Since then, the special education shortfall increased by $450,000 and school officials identified a $250,000 shortfall in the tuition-based full-day kindergarten program, Scully said. The kindergarten program is subsidized by the state, but families also pay tuition based on income. The district projected $600,000 in revenue, but more families than expected qualified for free or discounted tuition, Scully said.

“There is no room for excuses or blame,” the superintendent said in June 25 memo to the School Committee. “These serious circumstances have resulted in a freeze on all accounts and hiring of staff, with the exception of classroom teachers.”

Scully said he plans to implement changes Monday to resolve “structural matters” in the school business office. Monday is also the last day on the job for long-time Assistant Superintendent Kara Kosmes, who oversees the school budget. Kosmes recently took a new job to be Whittier Regional Technical High School’s business manager. She is being replaced by Leighton O’Connor, a former budget consultant for Haverhill schools. His appointment was approved by the School Committee earlier this month.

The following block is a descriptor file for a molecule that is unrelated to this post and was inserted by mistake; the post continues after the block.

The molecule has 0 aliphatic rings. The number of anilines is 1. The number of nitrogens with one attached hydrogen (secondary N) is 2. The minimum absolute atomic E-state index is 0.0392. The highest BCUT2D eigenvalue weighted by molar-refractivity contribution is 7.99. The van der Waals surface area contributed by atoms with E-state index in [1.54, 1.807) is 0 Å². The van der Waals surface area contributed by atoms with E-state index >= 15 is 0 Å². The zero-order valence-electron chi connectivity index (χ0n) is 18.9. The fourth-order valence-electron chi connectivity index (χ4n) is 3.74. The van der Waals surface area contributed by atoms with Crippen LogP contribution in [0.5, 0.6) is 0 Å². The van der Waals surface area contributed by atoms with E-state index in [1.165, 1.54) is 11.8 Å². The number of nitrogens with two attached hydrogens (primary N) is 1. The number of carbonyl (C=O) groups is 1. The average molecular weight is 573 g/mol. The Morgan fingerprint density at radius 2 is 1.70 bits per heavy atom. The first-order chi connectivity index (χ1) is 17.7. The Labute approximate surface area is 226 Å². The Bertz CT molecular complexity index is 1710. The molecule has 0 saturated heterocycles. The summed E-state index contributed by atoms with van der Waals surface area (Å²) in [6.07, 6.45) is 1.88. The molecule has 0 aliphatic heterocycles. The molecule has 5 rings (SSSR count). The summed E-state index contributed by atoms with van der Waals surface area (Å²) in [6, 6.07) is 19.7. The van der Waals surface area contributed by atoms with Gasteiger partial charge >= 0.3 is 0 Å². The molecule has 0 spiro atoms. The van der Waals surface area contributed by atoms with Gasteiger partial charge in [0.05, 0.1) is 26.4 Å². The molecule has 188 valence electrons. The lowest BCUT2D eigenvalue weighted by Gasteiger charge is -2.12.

Fiorentini said the special education overrun is exactly the kind of crisis he envisioned in insisting the School Committee set aside money every year in a contingency account.

“This is why I have been calling for the schools to have a special education contingency fund, which I did for them on my own this year because they would not do it for themselves,” the mayor said.

Over the objection of some School Committee members, the mayor put $200,000 in a reserve school account that can only be used with the approval of City Council. The money came from a source that has traditionally been given to the schools to use as they wish.

Special education cost overruns Residential placements: $478,000 Contracted services: $298,000 Tutoring: $196,000 Aide stipends: $90,000 Day placements: $102,000 Supplies and equipment: $59,000 Translator: $31,000 TOTAL: $1,254,000 (Deficit also includes $250,000 shortfall in full-day kindergarten program) NOTE: Numbers provided by Haverhill School Department